MOSCOW – Russian police dispersed a protest camp in central Moscow that had become a rallying point for President Vladimir Putin's foes, briefly detaining about 20 activists in a show of force that comes as part of a broadening crackdown on the opposition.
Trying to intimidate opponents of Putin's 12-year rule, authorities have put leading protest organizers behind bars, threatened others with reprisals and proposed legislation introducing a 300-fold increase in the fine for taking part in unsanctioned rallies.
Some opposition leaders hope that the tough measures will foment anger and fuel bigger rallies. But others fear the repression will blunt the protest movement by scaring away many of the mostly middle-class protesters who turned out in the tens of thousands for peaceful demonstrations this winter.
A demonstration of at least 20,000 a day before Vladimir Putin's inauguration turned into a fierce battle with police as some of the protest participants attempted to march on the Kremlin. Scores were injured in clashes between stone- and bottle-throwing demonstrators and police who fought back with truncheons and tear gas. In the next few days, police chased the opposition around city, rounding up hundreds on the streets and in cafes.
Authorities eased the crackdown a bit after Putin was sworn in May 9, allowing the opposition to stage a camp on tree-lined Chistoprudny Boulevard, one of the most iconic and attractive places in central Moscow.
The organizers refrained from putting out political posters and chanting slogans so that the round-the-clock camp technically wouldn't count as an unsanctioned protest. The gathering daily attracted up to a few thousand during daytime, but attendance would drop to just a few dozen overnight.
The authorities let the camp go for a week, but lost patience after a court on Tuesday supported a lawsuit by local residents who claimed that the vigil was creating a mess.
Police dispersed the camp early Wednesday. Camp organizers called for a move to another location in central Moscow, and police didn't intervene when dozens of activists started gathering at a small square across town.
Authorities also let a group of popular writers lead several thousand on a march across downtown Moscow unimpeded over the weekend, and several top painters and other members of the capital's arts scene plan to stage a similar demonstration this week.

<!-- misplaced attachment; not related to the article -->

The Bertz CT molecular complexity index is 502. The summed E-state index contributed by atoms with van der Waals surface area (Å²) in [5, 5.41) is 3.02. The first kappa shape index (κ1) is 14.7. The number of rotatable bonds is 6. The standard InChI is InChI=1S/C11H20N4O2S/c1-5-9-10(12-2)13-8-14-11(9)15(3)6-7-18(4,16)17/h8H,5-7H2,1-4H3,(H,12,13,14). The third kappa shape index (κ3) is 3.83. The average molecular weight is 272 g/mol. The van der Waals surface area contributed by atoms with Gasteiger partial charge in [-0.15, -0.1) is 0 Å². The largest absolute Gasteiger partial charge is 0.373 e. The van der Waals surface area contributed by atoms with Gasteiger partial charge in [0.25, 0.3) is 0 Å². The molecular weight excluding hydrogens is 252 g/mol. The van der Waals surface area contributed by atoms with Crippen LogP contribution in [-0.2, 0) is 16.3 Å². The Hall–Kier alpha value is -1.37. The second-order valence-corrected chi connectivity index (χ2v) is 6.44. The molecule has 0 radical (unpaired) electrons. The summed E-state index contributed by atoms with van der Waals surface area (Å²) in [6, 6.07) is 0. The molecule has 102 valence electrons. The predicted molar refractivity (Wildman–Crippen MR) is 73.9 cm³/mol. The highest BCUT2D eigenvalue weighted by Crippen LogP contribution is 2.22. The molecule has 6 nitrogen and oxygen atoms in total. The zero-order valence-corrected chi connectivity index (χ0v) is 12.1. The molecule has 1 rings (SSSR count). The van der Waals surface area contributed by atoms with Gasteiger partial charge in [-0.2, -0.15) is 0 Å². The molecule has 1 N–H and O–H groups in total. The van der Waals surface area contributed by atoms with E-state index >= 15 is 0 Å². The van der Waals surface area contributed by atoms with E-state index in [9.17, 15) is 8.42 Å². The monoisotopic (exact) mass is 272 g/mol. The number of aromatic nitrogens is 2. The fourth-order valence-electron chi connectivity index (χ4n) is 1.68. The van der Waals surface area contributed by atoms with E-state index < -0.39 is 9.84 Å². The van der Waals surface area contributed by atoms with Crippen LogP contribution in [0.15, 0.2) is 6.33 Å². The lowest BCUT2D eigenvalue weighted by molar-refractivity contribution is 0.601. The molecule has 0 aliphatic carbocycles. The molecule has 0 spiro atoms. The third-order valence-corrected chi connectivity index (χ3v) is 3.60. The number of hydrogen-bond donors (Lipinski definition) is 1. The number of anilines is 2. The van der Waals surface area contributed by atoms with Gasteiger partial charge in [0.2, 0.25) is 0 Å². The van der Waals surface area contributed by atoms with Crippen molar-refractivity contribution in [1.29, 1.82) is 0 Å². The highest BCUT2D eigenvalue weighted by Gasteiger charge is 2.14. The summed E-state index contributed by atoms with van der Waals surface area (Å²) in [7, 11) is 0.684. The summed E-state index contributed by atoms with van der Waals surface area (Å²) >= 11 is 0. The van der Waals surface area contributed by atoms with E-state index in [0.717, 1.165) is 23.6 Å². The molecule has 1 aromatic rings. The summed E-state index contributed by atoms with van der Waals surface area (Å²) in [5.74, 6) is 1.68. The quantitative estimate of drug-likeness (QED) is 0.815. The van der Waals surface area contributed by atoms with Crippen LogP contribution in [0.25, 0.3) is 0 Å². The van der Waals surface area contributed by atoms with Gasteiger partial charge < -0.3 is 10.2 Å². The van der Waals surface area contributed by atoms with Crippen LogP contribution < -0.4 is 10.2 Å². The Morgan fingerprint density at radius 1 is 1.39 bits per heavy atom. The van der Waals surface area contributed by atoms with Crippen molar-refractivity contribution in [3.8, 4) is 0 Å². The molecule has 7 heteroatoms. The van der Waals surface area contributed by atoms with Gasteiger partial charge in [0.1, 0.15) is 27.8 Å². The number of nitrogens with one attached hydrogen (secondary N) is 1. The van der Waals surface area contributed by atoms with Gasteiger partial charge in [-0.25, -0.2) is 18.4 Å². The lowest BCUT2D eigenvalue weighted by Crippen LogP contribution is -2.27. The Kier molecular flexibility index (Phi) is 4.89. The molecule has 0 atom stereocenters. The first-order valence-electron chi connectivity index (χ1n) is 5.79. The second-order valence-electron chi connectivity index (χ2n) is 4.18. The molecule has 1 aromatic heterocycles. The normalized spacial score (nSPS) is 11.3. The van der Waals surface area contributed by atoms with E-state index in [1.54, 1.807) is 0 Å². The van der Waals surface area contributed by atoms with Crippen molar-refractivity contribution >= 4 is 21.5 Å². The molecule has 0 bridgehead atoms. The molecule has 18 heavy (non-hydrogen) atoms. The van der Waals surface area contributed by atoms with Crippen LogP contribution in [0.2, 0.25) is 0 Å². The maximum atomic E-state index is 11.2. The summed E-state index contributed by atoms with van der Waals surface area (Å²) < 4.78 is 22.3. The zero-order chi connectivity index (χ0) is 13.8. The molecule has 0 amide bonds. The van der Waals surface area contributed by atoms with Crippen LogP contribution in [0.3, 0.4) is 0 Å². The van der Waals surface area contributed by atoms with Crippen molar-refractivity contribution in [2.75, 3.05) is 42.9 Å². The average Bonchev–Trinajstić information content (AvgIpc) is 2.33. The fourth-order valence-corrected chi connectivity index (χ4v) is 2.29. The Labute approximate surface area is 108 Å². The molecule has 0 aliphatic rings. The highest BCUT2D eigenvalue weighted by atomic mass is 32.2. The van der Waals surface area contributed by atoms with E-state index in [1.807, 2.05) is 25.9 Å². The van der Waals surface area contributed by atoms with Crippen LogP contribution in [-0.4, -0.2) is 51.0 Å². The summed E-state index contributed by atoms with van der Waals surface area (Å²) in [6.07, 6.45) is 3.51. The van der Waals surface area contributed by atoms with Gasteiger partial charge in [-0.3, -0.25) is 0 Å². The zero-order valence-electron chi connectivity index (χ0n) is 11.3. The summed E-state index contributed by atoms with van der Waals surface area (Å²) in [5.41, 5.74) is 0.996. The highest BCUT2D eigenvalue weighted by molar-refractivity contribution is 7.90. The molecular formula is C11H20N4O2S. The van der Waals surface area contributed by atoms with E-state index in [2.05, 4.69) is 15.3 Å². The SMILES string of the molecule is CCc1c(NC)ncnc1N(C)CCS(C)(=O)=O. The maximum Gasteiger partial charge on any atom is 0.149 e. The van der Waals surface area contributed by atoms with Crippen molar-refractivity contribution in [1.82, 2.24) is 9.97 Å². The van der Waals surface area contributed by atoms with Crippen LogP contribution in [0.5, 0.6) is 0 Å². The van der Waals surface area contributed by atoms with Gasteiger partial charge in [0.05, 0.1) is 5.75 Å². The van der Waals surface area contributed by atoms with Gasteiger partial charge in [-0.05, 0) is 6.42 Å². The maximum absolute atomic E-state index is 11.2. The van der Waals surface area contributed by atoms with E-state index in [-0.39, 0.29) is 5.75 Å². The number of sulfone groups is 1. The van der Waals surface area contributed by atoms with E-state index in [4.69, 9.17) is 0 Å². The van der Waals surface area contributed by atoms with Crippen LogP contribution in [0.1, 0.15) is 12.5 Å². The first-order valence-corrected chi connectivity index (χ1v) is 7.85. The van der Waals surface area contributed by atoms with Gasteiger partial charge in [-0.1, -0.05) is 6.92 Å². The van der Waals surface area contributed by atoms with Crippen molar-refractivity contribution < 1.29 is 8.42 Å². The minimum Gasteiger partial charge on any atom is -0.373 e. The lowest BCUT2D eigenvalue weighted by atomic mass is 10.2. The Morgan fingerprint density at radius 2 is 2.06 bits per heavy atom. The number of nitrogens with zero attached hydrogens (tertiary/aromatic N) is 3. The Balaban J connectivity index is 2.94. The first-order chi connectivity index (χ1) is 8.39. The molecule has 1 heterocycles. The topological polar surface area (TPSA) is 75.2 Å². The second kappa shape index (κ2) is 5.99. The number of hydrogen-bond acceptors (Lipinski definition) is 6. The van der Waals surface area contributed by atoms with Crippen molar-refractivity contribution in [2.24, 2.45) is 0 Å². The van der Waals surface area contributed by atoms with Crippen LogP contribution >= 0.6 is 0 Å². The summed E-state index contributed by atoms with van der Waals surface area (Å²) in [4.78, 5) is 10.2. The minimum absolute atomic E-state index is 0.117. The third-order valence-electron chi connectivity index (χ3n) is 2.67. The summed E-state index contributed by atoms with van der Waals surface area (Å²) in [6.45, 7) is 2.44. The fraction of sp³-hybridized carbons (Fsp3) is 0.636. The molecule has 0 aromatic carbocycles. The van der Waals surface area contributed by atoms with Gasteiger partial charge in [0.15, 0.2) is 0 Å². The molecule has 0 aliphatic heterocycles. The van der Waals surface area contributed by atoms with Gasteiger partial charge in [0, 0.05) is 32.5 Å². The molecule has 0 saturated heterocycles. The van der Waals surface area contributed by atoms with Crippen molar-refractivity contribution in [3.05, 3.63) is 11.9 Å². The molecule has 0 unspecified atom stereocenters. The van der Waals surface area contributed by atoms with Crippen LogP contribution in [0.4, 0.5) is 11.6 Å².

While authorities seem to show at least some tolerance to opposition action if the organizers fastidiously obey the law, they clearly aim to scare those in the opposition movement who appear eager to cross the barriers.
Popular blogger and anti-corruption lawyer Alexei Navalny and Left Front leader Sergei Udaltsov, the two leading organizers of the winter wave of protests, were sentenced to 15 days in jail for disobeying police following the May 6 rally that ended in clashes with police. Some Russian media reports speculated that they could face a longer prison term if accused of staging the violence.
The lawmakers who played a key role in protests, Ilya Ponomarev and Gennady and Dmitry Gudkov, all members of the socialist Just Russia faction, have faced increasing pressure from the Kremlin party dominating the parliament. On Tuesday, several members of the Kremlin party called for stripping the three of the immunity from prosecution they enjoyed as members of parliament.
"Go ahead, arrest deputies, put us behind bars, that will only speed up your demise," Gennady Gudkov, a KGB veteran turned fierce Putin critic, said during debates in the lower house. "Instead of political reforms, they want to only rely on force, but violence foments violence."
His son, Dmitry, tweeted Wednesday that the Kremlin party apparently is preparing to initiate a bill that would introduce a five-year prison term for organizers of the rallies that end in violence.
As part of the official pressure on the Gudkovs, a private security agency they own was targeted by authorities that found some violations and ordered it stripped it of its arms.
In another move to tame the opposition, Putin's loyalists are also working on legislation that would raise the level of fines from the current maximum $166 to $50,000.
The rising official pressure comes as the opposition is desperately trying to maintain momentum amid the feeling of exasperation and gloom that followed Putin's inauguration. Some activists believe massive rallies are essential for shaking Putin's power, but others argue that the opposition must focus instead on grassroots activism and municipal elections, hoping they would help gradually make Russia a more open and pluralistic society.
Grigory Yavlinsky, the leader of the liberal Yabloko party, has warned the protest leaders against provoking police.
"If the organizers believe that the riot police cruelty will multiply the number of people eager to fight them, it's a wrong calculation," he wrote on his blog. "People will simply stop attending rallies and marches if blood is shed there, if they are beaten."